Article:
Montreal Canadiens right wing Paul Byron (41) fights for control of the puck with Vancouver Canucks defenceman Quinn Hughes (43) during first period NHL action in Vancouver, Monday, March 8, 2021. THE CANADIAN PRESS/Jonathan Hayward
Captain Clutch: Horvat nets shootout winner as Canucks edge Habs 2-1

Vancouver, Montreal tangle again on Wednesday

A special committee has been appointed to look at reforming B.C.’s police act and is inviting the public to make submissions until April 30, 2021. (Black Press media file)
Have thoughts on B.C.’s review of the provincial Police Act?

Submissions will be accepted until April 30

Cottonwoods Care Home in Kelowna. (Google Maps)
New COVID-19 outbreak at Kelowna care home includes fully vaccinated seniors: Henry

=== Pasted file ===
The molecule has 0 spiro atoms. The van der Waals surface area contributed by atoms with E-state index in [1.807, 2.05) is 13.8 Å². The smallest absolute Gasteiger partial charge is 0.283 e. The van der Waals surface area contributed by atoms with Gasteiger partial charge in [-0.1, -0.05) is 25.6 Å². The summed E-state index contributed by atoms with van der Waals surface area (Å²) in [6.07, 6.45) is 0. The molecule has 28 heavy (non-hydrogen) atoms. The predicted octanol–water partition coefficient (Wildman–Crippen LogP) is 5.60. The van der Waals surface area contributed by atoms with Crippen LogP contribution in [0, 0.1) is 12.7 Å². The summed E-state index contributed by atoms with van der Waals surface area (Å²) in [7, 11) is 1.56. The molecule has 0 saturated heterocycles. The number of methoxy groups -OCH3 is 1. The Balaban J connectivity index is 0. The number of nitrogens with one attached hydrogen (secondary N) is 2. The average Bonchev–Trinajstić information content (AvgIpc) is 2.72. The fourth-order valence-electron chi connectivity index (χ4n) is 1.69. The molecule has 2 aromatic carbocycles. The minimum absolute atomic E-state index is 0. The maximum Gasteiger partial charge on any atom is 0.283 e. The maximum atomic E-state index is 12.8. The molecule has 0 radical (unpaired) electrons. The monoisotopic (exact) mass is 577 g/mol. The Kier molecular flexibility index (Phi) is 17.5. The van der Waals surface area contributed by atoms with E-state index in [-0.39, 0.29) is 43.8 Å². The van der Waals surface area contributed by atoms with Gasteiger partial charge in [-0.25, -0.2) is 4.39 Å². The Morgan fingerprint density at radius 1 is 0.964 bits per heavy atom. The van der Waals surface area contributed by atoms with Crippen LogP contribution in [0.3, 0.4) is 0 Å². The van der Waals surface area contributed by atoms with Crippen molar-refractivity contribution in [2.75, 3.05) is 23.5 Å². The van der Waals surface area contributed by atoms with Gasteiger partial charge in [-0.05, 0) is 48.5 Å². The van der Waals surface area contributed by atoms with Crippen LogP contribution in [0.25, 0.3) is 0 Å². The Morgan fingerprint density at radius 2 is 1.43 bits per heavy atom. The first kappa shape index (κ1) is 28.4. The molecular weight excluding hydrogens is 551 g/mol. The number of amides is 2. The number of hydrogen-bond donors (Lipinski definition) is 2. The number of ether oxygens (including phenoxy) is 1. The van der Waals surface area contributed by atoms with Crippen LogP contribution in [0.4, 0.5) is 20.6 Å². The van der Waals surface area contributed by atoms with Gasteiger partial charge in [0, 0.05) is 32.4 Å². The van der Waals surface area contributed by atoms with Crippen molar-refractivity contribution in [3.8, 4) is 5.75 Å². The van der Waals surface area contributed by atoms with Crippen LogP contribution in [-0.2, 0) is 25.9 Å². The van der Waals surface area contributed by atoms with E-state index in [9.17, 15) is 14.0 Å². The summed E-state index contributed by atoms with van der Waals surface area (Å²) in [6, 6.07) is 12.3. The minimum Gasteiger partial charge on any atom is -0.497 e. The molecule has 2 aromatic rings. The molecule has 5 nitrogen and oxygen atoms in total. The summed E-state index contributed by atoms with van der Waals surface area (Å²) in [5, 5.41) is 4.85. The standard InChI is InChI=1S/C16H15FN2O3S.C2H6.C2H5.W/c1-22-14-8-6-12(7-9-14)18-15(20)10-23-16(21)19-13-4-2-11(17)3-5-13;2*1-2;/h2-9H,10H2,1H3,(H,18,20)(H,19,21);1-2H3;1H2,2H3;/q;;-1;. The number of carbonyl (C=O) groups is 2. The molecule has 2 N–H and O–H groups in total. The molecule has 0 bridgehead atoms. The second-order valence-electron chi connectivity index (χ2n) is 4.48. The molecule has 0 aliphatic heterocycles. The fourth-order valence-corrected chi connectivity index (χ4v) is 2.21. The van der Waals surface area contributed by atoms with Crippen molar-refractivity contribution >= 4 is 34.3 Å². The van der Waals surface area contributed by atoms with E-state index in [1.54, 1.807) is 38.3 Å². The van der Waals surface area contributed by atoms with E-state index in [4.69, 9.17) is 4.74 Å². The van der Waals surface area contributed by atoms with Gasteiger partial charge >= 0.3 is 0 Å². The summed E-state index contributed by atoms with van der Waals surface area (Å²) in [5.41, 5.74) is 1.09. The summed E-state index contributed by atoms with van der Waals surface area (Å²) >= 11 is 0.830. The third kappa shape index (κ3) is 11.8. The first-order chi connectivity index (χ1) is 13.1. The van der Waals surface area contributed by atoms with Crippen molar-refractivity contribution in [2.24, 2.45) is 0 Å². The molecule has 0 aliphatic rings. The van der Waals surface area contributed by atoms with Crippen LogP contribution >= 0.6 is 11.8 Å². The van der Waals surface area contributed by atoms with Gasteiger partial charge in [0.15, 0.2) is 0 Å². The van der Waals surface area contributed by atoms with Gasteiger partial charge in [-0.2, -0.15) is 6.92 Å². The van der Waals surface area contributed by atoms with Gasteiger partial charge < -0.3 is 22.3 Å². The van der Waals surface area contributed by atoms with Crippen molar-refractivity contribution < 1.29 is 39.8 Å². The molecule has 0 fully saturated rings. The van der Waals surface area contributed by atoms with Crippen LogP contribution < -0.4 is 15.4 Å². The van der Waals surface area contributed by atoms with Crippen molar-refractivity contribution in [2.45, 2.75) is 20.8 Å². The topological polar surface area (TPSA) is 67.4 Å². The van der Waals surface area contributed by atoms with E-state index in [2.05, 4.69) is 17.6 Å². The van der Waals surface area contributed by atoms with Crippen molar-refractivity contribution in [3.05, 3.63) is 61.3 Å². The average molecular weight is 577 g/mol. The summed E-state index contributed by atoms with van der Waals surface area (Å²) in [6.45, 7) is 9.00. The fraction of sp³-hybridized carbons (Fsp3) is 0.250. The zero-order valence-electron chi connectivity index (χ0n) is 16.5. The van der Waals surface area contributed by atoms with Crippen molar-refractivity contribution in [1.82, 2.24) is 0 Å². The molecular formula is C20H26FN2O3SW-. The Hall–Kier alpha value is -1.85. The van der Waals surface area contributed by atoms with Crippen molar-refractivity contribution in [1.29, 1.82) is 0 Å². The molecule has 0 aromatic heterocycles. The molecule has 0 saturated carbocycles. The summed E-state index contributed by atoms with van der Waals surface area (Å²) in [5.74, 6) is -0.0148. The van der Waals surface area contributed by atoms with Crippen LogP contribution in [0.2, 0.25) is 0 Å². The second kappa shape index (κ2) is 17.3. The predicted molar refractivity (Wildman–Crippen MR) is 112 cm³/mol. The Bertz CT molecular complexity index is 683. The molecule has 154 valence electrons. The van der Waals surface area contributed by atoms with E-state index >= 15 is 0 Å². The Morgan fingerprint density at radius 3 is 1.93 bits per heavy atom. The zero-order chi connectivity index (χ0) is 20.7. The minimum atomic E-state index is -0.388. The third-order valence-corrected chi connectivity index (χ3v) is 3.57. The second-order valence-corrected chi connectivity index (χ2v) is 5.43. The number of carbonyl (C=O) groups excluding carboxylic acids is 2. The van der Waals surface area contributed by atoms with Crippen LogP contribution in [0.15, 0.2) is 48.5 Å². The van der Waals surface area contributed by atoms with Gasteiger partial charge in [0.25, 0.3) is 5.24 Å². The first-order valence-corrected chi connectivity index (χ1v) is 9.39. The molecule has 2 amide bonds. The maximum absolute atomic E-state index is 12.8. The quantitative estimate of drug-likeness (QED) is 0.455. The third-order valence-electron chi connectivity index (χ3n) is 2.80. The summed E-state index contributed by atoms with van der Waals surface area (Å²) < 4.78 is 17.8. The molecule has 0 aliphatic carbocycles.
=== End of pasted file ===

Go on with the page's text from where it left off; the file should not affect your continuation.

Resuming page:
Two staff and 10 residents tested positive at Cottonwoods Care Centre

Excerpts from a conversation between Bria Fisher and the fake truLOCAL job. Fisher had signed a job agreement and was prepared to start work for what she thought was truLOCAL before she learned it was a scam. (Contributed)
B.C. woman warning others after losing $3,000 in job scam

Bria Fisher was hired by what she thought was a Canadian company, only to be out thousands

Provincial health officer Dr. Bonnie Henry and Health Minister Adrian Dix provide a regular update on the COVID-19 situation, B.C. legislature, March 2, 2020. (B.C. government)
B.C.’s COVID-19 cases: 545 Saturday, 532 Sunday, 385 Monday

Focus on Prince Rupert, Lower Mainland large workplaces

Rising accident rates and payout costs have contributed to billion-dollar deficits at ICBC. (Comox Valley Record)
B.C. appealing decision keeping ICBC injury cases in court

David Eby vows to ‘clip wings’ of personal injury lawyers

Most Read